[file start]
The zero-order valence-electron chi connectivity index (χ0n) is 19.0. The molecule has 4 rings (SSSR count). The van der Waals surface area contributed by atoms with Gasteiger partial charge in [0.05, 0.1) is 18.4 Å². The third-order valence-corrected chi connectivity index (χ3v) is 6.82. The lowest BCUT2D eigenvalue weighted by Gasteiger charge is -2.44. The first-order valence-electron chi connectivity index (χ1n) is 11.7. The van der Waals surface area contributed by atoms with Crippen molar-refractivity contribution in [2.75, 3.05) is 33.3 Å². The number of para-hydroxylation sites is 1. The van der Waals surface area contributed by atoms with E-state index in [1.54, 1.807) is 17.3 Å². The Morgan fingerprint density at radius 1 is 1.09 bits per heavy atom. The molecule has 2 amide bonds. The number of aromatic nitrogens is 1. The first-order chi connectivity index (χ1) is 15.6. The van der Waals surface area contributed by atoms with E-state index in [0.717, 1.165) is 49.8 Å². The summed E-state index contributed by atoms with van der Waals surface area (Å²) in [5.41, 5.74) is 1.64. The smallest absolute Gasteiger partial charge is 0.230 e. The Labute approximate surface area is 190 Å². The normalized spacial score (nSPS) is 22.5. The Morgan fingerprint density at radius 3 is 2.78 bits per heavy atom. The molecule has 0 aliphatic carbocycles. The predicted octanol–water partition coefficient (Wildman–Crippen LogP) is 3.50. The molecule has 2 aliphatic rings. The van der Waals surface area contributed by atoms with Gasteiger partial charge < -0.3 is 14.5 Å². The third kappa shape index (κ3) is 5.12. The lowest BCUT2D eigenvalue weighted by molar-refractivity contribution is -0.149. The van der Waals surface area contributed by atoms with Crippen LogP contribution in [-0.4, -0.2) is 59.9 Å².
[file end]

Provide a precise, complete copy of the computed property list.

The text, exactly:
The zero-order valence-electron chi connectivity index (χ0n) is 19.0. The molecule has 4 rings (SSSR count). The van der Waals surface area contributed by atoms with Gasteiger partial charge in [0.05, 0.1) is 18.4 Å². The third-order valence-corrected chi connectivity index (χ3v) is 6.82. The lowest BCUT2D eigenvalue weighted by Gasteiger charge is -2.44. The first-order valence-electron chi connectivity index (χ1n) is 11.7. The van der Waals surface area contributed by atoms with Crippen molar-refractivity contribution in [2.75, 3.05) is 33.3 Å². The number of para-hydroxylation sites is 1. The van der Waals surface area contributed by atoms with E-state index in [1.54, 1.807) is 17.3 Å². The Morgan fingerprint density at radius 1 is 1.09 bits per heavy atom. The molecule has 2 amide bonds. The number of aromatic nitrogens is 1. The first-order chi connectivity index (χ1) is 15.6. The van der Waals surface area contributed by atoms with E-state index in [0.717, 1.165) is 49.8 Å². The summed E-state index contributed by atoms with van der Waals surface area (Å²) in [5.41, 5.74) is 1.64. The smallest absolute Gasteiger partial charge is 0.230 e. The Labute approximate surface area is 190 Å². The normalized spacial score (nSPS) is 22.5. The Morgan fingerprint density at radius 3 is 2.78 bits per heavy atom. The molecule has 0 aliphatic carbocycles. The predicted octanol–water partition coefficient (Wildman–Crippen LogP) is 3.50. The molecule has 2 aliphatic rings. The van der Waals surface area contributed by atoms with Gasteiger partial charge < -0.3 is 14.5 Å². The third kappa shape index (κ3) is 5.12. The lowest BCUT2D eigenvalue weighted by molar-refractivity contribution is -0.149. The van der Waals surface area contributed by atoms with Crippen LogP contribution in [-0.4, -0.2) is 59.9 Å².